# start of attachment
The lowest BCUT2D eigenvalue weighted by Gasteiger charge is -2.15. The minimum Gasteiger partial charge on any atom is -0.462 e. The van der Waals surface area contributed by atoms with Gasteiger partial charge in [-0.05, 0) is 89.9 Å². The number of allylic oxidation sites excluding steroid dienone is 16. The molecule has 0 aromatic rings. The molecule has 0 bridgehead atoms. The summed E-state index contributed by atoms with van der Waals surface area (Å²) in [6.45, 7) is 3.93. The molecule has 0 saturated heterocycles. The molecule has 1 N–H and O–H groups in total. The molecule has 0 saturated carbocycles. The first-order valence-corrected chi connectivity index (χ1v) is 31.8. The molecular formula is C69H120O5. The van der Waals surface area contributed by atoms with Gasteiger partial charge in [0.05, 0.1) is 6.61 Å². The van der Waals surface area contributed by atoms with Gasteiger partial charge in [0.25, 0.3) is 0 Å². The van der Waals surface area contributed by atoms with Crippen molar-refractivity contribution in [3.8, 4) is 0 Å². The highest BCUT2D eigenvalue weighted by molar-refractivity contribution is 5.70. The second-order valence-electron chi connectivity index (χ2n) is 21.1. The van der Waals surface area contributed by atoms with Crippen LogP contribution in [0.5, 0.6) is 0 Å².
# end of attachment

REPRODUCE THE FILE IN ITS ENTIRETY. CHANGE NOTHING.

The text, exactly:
The lowest BCUT2D eigenvalue weighted by Gasteiger charge is -2.15. The minimum Gasteiger partial charge on any atom is -0.462 e. The van der Waals surface area contributed by atoms with Gasteiger partial charge in [-0.05, 0) is 89.9 Å². The number of allylic oxidation sites excluding steroid dienone is 16. The molecule has 0 aromatic rings. The molecule has 0 bridgehead atoms. The summed E-state index contributed by atoms with van der Waals surface area (Å²) in [6.45, 7) is 3.93. The molecule has 0 saturated heterocycles. The molecule has 1 N–H and O–H groups in total. The molecule has 0 saturated carbocycles. The first-order valence-corrected chi connectivity index (χ1v) is 31.8. The molecular formula is C69H120O5. The van der Waals surface area contributed by atoms with Gasteiger partial charge in [0.05, 0.1) is 6.61 Å². The van der Waals surface area contributed by atoms with Gasteiger partial charge in [0.25, 0.3) is 0 Å². The van der Waals surface area contributed by atoms with Crippen molar-refractivity contribution in [3.8, 4) is 0 Å². The highest BCUT2D eigenvalue weighted by molar-refractivity contribution is 5.70. The second-order valence-electron chi connectivity index (χ2n) is 21.1. The van der Waals surface area contributed by atoms with Crippen LogP contribution in [0.5, 0.6) is 0 Å².